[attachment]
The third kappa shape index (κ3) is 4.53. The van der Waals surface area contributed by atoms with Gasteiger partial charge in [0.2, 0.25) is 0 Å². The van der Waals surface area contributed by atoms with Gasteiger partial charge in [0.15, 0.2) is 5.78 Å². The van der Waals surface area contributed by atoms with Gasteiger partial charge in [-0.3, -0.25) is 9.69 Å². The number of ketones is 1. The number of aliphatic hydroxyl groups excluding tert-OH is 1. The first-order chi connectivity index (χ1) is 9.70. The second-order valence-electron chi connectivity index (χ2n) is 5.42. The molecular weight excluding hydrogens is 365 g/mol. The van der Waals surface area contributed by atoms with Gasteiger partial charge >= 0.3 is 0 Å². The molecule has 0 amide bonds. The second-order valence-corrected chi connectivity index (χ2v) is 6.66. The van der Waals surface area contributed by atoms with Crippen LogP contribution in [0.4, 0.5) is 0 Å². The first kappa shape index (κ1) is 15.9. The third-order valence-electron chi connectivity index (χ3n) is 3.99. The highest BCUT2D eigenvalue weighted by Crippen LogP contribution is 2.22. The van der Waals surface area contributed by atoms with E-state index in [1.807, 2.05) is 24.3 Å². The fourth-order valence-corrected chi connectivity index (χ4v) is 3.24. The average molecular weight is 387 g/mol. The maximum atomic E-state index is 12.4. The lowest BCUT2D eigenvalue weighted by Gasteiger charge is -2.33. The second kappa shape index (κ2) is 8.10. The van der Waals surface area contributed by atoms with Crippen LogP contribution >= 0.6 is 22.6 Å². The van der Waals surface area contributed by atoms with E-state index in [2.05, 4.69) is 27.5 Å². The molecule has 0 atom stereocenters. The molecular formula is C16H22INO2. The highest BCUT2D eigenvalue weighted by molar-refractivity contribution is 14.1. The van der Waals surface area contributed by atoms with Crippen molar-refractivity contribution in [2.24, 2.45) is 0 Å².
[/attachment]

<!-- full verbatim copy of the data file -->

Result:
The third kappa shape index (κ3) is 4.53. The van der Waals surface area contributed by atoms with Gasteiger partial charge in [0.2, 0.25) is 0 Å². The van der Waals surface area contributed by atoms with Gasteiger partial charge in [0.15, 0.2) is 5.78 Å². The van der Waals surface area contributed by atoms with Gasteiger partial charge in [-0.3, -0.25) is 9.69 Å². The number of ketones is 1. The number of aliphatic hydroxyl groups excluding tert-OH is 1. The first-order chi connectivity index (χ1) is 9.70. The second-order valence-electron chi connectivity index (χ2n) is 5.42. The molecular weight excluding hydrogens is 365 g/mol. The van der Waals surface area contributed by atoms with Gasteiger partial charge >= 0.3 is 0 Å². The molecule has 0 amide bonds. The second-order valence-corrected chi connectivity index (χ2v) is 6.66. The van der Waals surface area contributed by atoms with Crippen LogP contribution in [0.4, 0.5) is 0 Å². The first kappa shape index (κ1) is 15.9. The third-order valence-electron chi connectivity index (χ3n) is 3.99. The highest BCUT2D eigenvalue weighted by Crippen LogP contribution is 2.22. The van der Waals surface area contributed by atoms with E-state index in [1.807, 2.05) is 24.3 Å². The fourth-order valence-corrected chi connectivity index (χ4v) is 3.24. The average molecular weight is 387 g/mol. The maximum atomic E-state index is 12.4. The lowest BCUT2D eigenvalue weighted by Gasteiger charge is -2.33. The second kappa shape index (κ2) is 8.10. The van der Waals surface area contributed by atoms with Crippen LogP contribution >= 0.6 is 22.6 Å². The van der Waals surface area contributed by atoms with E-state index in [2.05, 4.69) is 27.5 Å². The molecule has 0 atom stereocenters. The molecular formula is C16H22INO2. The highest BCUT2D eigenvalue weighted by molar-refractivity contribution is 14.1. The van der Waals surface area contributed by atoms with Crippen molar-refractivity contribution in [2.24, 2.45) is 0 Å².